#5: by Lilian on 04.23.2013 @ 09:59am CDT

This is really helpful. Thank you Ron.
I was getting a little frustrated because everybody made me feel, she was so perfect and it was just me who was getting jealous and not wanting to work with her. I'll try to speak with my husband on this behind the scences and let him communicate with her as much as she loves to. He is trusted indeed and I bless God. Actually, ex-wife and in-laws adoring her like she is a goddess makes it alittke bit difficult. Do I ignore this also? I also notice that my step-daughter communicates with me when she is at our place. When she is at her moms, she calls only her dad. SHe tells him she loves him and I feel left out. I take it out on my husband. (we don't have a kid of our own yet). Resently, i deceided not to respond to her calling my husband, and told him to stop saying I said hi, if she wont ask after me. To the best of my knowledge we are good friends but i dont know why she would not communicate with me when she is at her mums. Her mum is actually nice, just not to me, to include me in her child upbringing even though like I noted earlier, I do all the taking care of when her daughter is at my home.
#4: by Ron Deal on 04.23.2013 @ 08:43am CDT

Lilian, it's great that you are trying to cooperate with your ex-wife-in-law. The attitude is to be commended. However, it is apparently more difficult for her to work with you. Continue to do what you can, but don't be surprised if she keeps communicating through your husband -- he is the father of their children and the co-parenting responsibilities are primarily theirs. Talk with your husband a lot behind the scenes so you feel united and he is representing your household when he works out details with his ex. For more on this, read The Smart Stepmom. There's a whole chapter on ex-wife-in-laws!
#3: by Lilian on 04.23.2013 @ 07:20am CDT

Nice site. Really helpful with meaningful information on how to relate in a step family. SStepfamilies can be a really happy and fun one too.
My question is, how much should my husband ex be allowed to relate with my husband and his siblings? She seems to be extremely too nice to them and ignores my presence. I think I've made efforts to be friends with her, but she will almost never call me to ask about her daugther. She rather calls her ex husband, who is now my husband. He has asked her to try calling me since I am the one almost always at home with the kid who has just turned 13. But its still a struggle for her. I had confronted her once when I felt she over stepped her boundaries and made a decision for my husband when he was not around without even asking me. Resently she asked that they all take a family picture, according to her, it was because her daugther requested for it. I'm a little bit confused on how to deal with her. She is nice, but to only my husband and his family, not to me, atleast to the best of my knowledge she trys to ignore that I should wokr with her for her daughters good. How do I relate with and to her? Please help me.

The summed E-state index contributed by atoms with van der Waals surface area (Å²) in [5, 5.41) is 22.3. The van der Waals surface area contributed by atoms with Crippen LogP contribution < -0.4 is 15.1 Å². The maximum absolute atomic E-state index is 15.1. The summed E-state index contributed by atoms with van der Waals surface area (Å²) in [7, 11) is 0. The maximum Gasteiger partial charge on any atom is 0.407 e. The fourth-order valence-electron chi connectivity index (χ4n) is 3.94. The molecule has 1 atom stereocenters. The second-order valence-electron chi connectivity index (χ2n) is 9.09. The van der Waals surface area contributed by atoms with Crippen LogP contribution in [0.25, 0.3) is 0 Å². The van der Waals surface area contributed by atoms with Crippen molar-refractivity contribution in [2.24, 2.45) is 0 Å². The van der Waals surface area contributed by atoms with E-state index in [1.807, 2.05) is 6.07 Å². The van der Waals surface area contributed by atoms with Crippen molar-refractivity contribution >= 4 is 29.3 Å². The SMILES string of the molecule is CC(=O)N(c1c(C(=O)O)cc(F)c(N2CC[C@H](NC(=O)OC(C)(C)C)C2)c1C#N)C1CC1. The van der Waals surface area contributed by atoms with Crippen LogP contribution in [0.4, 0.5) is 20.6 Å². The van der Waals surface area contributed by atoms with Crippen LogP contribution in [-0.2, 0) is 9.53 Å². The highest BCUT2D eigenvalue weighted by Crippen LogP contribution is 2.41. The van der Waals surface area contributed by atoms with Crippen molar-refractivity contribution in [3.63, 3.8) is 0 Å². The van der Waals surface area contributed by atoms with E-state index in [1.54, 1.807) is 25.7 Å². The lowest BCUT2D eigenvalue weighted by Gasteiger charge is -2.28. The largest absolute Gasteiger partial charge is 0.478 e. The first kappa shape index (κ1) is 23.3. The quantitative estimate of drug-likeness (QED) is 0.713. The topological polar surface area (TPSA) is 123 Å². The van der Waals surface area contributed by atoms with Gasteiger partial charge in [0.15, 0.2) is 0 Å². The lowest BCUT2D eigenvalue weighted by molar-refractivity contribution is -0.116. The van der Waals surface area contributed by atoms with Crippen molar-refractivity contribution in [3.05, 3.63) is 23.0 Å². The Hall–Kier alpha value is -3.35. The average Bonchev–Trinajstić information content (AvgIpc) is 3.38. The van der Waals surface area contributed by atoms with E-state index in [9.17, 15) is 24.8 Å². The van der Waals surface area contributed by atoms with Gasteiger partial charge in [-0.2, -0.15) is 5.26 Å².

To put this clearer, this is a recent example, we had to prepare for her daughters birthday and I called her to make plans on cake baking and all, she did not pick up but later returned to call. I talked with her, the conversersion was very nice and warm. I told her I would be at the party to help out at 5 pm with decoration and that my usband will be there at 6 pm. She said ok. But to my surprise, she called my husband at 5.15 or so to ask him to come to help that she could not do it on her own. I was still busy trying to finish up witht he baking so I let my husband go. But I felt she would have called me since we both had a plan that she agreed with. I was pissed off, but later wen tto the party at 7pm(that was the starting time). And we worked civilly together.
What do you think?
Very kind Regards,
#2: by Kenell Caesar on 01.22.2010 @ 01:02pm CST


I totally feel you my situation has began to change but i think it"s because i put GOD first then my sons. I had began to idolize my sons which took me away from life and the rest of the world which caused me to indulged in everything my ex-wife decided to do! Give it to GOD and allow him to handle it and move forward in your own happiness and also let the boys know that you will always love their mother as the mother of your kids. Even if it'not so reason being LOVE conquers all things!!!! When she complains and keep calling react out of love, because this will also carry over to your boys who are important. The question will arrive why does MOM put down DAD but DAD continues to be happy and still tell us to respect and love our mother the right way! Thats power and it will teach your sons regaurdless what others do you have to be in control over you! Man i'm praying for you!
#1: by Rafael Contreras Jr on 01.06.2009 @ 05:17pm CST

We have been divorced for 41/2 years and have two sons 11 and 13.Their mother is bipolar and besides that has made it her lifelong goal to make my life miserable,while simultaneously hurting our sons ,especially the 13 year old.The younger does not buy in to all her accusations of me but she has been successful in alienating my older son to the point that he refused to go skiing to North carolina and stayed with his mother while his brother and I went.Even though I tell her she is only hurting the children she is relentless and will not stop.I think to hear negative things about their father from their mother is horrible.When my sons and I are together after her 2nd or third phone call I unplug the house phone and have them turn of their cell phones for peace.My older son hAS ALIENATED HIMSELF FROM ME and we do not share things we used to enjoy together like watching football etc.I know you cannot control the other person . What else can I do to help my sons with this situation?He is 13 which is difficult enough besides the relentless negativity.I have a girlfriend that I told my sons are my number one priority and will not share my weekends with anybody else when it is our weekend together.She is very understanding and supports me greatly.
Please let me know what else I can do.
Thank you